Multimedia performance examines small town’s tragedy |

Multimedia performance examines small town’s tragedy

Karel Ancona-Henry
For the Nevada Appeal
Cathleen Allison/Nevada Appeal

The Brewery Arts Center presents “The Laramie Project,” the critically acclaimed play that tells the story of 21-year-old Matthew Shepard, a gay college student who was murdered in 1998. The show opens Friday, April 16.

“The Laramie Project,” is a Tony award-winning production with great social relevance, created by the Tectonic Theater Group, whose members made several trips to Laramie, Wyo., in the year following Shepard’s murder and experienced first-hand, the fallout and effects on the community.

“The story doesn’t focus so much on the death of Matthew, who was beaten and tied to a fence in Laramie, Wyo., but rather looks at how his death impacted the community,” said John Procaccini, BAC’s executive director. “The story is really one of hope and healing.”

This multimedia performance, the first of its kind at BAC, is being presented through the efforts of BAC’s Performing Arts Collaborative, (BACPAC), The Filmmaking and Animators Club, Northern Nevada Film Factory, BAC’s technical crew and Parents, Family and Friends of Lesbians and Gays (PFLAG), in an effort to raise awareness and grow understanding of the gay and lesbian community.

The performance includes a lot of new, local talent in an evening that includes live acting with video shot throughout Carson City, presented on four screens, in an effort to localize the message.

“Given the tenor of our nation – how we’ve seen hatred and bigotry come forward with the election of the new president and the healthcare debate – ‘The Laramie Project’ is a very timely story,” said Rebecca Palmer, founder of Carson City PFLAG. “This could happen anywhere, even in Carson City, because once we begin to look at a person as an object, we’re given permission to treat them badly rather than see their value.”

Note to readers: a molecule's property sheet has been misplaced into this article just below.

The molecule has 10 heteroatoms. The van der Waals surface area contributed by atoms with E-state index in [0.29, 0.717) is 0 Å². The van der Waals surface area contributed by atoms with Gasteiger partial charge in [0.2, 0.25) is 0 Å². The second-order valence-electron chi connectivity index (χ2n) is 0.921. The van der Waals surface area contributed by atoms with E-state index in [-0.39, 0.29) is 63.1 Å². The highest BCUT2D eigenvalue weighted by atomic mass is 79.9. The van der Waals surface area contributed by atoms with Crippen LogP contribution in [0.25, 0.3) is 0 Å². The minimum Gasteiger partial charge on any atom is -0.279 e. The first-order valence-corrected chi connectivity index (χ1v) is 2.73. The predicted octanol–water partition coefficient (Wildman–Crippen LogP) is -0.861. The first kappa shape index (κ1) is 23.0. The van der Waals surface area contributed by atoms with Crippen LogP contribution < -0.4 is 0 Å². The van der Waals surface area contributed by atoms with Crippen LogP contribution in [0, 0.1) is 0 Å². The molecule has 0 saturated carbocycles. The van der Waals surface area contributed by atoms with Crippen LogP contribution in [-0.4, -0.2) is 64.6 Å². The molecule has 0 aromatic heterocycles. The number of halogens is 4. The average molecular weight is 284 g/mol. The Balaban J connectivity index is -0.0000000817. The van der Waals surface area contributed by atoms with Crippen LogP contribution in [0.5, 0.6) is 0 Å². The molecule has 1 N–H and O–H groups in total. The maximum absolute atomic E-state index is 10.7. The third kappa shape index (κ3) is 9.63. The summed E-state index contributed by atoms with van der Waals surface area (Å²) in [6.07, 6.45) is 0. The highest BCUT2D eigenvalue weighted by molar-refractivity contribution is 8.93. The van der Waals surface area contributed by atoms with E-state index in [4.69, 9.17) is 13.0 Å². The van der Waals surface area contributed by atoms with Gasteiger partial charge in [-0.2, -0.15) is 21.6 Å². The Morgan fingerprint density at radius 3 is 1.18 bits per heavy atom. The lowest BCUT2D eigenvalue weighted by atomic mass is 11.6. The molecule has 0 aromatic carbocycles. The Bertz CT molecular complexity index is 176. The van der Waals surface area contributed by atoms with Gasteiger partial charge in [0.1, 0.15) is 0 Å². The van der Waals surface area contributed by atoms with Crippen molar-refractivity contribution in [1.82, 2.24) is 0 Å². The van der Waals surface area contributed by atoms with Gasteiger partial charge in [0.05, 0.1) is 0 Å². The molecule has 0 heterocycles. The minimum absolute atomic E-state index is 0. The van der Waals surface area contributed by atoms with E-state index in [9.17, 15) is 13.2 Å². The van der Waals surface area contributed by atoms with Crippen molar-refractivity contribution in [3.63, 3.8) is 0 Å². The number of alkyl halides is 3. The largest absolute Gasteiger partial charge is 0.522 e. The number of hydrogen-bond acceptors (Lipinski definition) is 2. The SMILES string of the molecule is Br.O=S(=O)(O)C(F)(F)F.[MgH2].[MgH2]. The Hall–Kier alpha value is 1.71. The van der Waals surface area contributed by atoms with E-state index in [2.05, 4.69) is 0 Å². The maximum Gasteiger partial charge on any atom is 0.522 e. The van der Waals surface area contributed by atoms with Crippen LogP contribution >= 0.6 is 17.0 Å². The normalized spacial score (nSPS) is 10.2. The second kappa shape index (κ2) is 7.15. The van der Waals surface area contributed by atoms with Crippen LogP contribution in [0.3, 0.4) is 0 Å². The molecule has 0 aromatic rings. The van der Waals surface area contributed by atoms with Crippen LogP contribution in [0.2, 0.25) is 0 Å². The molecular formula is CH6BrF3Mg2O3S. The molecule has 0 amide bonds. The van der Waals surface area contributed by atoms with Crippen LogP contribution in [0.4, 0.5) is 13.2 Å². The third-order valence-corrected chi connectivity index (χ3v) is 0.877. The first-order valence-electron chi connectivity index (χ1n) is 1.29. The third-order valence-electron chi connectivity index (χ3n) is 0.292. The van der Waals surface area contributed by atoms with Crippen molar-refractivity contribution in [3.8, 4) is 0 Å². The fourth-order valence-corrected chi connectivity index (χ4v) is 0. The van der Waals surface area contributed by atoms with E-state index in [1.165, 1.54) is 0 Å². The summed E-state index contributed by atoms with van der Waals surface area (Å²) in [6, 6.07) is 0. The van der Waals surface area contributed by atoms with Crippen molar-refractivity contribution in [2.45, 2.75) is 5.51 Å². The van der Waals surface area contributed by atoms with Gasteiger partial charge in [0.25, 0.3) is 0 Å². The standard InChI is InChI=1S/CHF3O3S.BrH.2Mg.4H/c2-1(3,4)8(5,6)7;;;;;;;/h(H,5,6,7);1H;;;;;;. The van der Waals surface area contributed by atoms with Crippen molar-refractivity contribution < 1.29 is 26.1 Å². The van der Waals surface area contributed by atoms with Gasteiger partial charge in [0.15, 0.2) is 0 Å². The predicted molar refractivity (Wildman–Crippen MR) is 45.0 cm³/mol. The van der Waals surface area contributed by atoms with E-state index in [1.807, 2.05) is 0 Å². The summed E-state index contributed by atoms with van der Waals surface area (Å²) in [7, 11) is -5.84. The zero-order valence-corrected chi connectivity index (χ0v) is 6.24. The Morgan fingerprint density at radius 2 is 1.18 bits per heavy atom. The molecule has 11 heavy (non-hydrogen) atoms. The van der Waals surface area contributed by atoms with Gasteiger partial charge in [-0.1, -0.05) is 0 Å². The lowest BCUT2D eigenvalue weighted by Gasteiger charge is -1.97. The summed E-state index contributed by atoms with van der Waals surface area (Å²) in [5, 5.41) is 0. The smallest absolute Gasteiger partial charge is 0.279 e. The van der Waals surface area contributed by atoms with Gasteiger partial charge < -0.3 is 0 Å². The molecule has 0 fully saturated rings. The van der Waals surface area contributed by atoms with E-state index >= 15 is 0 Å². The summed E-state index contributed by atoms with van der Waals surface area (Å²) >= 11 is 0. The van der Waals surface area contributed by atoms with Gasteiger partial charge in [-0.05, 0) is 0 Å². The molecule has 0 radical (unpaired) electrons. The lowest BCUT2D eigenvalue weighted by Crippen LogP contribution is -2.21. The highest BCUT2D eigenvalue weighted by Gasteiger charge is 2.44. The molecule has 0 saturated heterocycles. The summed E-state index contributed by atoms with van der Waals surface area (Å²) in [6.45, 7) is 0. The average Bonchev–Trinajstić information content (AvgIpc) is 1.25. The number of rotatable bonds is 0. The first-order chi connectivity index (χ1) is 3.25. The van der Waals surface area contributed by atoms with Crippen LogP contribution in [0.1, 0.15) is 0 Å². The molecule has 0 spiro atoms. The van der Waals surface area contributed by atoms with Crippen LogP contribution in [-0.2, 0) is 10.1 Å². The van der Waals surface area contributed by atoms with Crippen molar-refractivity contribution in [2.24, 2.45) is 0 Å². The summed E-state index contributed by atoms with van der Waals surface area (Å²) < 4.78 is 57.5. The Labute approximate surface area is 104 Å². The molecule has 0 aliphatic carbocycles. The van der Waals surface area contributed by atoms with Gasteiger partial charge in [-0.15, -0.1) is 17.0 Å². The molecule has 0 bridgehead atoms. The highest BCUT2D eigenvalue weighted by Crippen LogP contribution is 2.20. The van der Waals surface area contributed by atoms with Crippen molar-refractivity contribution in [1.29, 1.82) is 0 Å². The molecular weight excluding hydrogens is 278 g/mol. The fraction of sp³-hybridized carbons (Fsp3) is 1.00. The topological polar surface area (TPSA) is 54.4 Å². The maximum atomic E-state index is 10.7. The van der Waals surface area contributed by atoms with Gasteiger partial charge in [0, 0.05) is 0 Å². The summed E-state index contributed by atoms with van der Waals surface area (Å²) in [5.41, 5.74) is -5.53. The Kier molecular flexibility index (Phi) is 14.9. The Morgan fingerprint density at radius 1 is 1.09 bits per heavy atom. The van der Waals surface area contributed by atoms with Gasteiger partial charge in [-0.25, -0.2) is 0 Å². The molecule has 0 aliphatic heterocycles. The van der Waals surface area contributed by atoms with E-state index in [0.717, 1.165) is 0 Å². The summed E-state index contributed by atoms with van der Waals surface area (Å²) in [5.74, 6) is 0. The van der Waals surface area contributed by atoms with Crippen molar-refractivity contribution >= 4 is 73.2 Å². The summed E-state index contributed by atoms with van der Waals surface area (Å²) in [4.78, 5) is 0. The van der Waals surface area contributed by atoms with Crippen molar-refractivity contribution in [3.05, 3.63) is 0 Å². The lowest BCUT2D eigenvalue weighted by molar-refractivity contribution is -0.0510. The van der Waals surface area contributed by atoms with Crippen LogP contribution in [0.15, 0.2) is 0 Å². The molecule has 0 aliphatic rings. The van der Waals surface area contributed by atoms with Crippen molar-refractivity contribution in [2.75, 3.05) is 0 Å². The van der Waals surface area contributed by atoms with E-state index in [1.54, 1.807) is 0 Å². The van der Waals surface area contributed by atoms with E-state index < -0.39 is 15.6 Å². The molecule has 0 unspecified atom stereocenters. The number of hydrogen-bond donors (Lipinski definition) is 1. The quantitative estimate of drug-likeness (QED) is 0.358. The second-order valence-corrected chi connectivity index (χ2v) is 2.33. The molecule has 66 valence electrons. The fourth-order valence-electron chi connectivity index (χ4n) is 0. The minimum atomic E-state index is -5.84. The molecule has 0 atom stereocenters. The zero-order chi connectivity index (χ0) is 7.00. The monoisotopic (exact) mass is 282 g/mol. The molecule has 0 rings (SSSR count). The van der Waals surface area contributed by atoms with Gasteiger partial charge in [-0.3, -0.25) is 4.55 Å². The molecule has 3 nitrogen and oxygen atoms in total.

PFLAG members will be at the performances with information and to answer any questions. The nationwide, non-profit organization is open to everyone.

“We have many straight supporters who believe in equal rights for everyone and want to end discrimination,” Palmer said. “I personally have an abiding interest in equal rights for all and the more understanding we foster, the healthier our communities will be.”

Director Andie Anderson chose this play because she believes it will touch the community in ways most plays cannot.

“It is the story of a community affected by tragedy, and because Laramie, Wyo., is similar to Carson City demographically, socially and geographically, I think our residents will relate to the story,” she said. “This could be any small town in America.”

For Procaccini, the issue of gay rights hits close to home, as his brother is gay.

“I struggle with how to even say that, because I want to be sensitive without being overly politically correct,” he said.

“But I know our family, that I could have really benefited from an organization like PFLAG in helping us to understand.

“BAC’s not trying to push an agenda, except to say we should all take a minute to think about how something like this would impact our community,” he said. “The message is powerful and so very important.”

“The Laramie Project” performances take place at 7:30 p.m. April 16, 17, 23, 24, 30 and May 1, in BAC’s Performance Hall, 511 W. King St., Carson City. Tickets cost $18 for general admission and $15 for students, seniors and BAC members, and can be purchased at BAC, 449 W. King St., by calling 775-883-1976 or at http://www.breweryarts


For more information about PFLAG, call Rebecca Palmer at 775-303-8031 or visit


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